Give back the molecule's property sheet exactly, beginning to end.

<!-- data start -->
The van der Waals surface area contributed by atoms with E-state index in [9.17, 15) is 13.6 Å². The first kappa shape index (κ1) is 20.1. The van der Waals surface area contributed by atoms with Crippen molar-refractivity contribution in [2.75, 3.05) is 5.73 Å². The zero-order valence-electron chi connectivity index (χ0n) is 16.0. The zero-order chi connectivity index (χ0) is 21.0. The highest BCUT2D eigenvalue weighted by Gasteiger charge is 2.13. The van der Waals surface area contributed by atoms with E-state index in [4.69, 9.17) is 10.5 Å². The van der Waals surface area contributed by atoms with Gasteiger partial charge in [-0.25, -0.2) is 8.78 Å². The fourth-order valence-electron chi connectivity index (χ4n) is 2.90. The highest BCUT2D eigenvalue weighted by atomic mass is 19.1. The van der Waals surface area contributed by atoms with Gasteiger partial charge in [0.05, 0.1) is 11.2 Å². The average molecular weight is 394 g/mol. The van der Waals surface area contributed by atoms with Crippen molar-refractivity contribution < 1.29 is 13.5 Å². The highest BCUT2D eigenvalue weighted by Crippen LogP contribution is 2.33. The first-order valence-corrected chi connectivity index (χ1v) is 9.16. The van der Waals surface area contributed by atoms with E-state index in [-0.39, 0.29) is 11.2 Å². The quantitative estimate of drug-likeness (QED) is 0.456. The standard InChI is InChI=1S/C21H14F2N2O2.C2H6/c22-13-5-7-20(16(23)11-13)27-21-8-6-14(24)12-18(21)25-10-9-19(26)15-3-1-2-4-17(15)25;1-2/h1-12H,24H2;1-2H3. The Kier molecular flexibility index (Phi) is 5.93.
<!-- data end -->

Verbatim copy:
The van der Waals surface area contributed by atoms with E-state index in [9.17, 15) is 13.6 Å². The first kappa shape index (κ1) is 20.1. The van der Waals surface area contributed by atoms with Crippen molar-refractivity contribution in [2.75, 3.05) is 5.73 Å². The zero-order valence-electron chi connectivity index (χ0n) is 16.0. The zero-order chi connectivity index (χ0) is 21.0. The highest BCUT2D eigenvalue weighted by Gasteiger charge is 2.13. The van der Waals surface area contributed by atoms with E-state index in [4.69, 9.17) is 10.5 Å². The van der Waals surface area contributed by atoms with Gasteiger partial charge in [-0.25, -0.2) is 8.78 Å². The fourth-order valence-electron chi connectivity index (χ4n) is 2.90. The highest BCUT2D eigenvalue weighted by atomic mass is 19.1. The van der Waals surface area contributed by atoms with Gasteiger partial charge in [0.05, 0.1) is 11.2 Å². The average molecular weight is 394 g/mol. The van der Waals surface area contributed by atoms with Crippen molar-refractivity contribution < 1.29 is 13.5 Å². The highest BCUT2D eigenvalue weighted by Crippen LogP contribution is 2.33. The first-order valence-corrected chi connectivity index (χ1v) is 9.16. The van der Waals surface area contributed by atoms with E-state index in [-0.39, 0.29) is 11.2 Å². The quantitative estimate of drug-likeness (QED) is 0.456. The standard InChI is InChI=1S/C21H14F2N2O2.C2H6/c22-13-5-7-20(16(23)11-13)27-21-8-6-14(24)12-18(21)25-10-9-19(26)15-3-1-2-4-17(15)25;1-2/h1-12H,24H2;1-2H3. The Kier molecular flexibility index (Phi) is 5.93.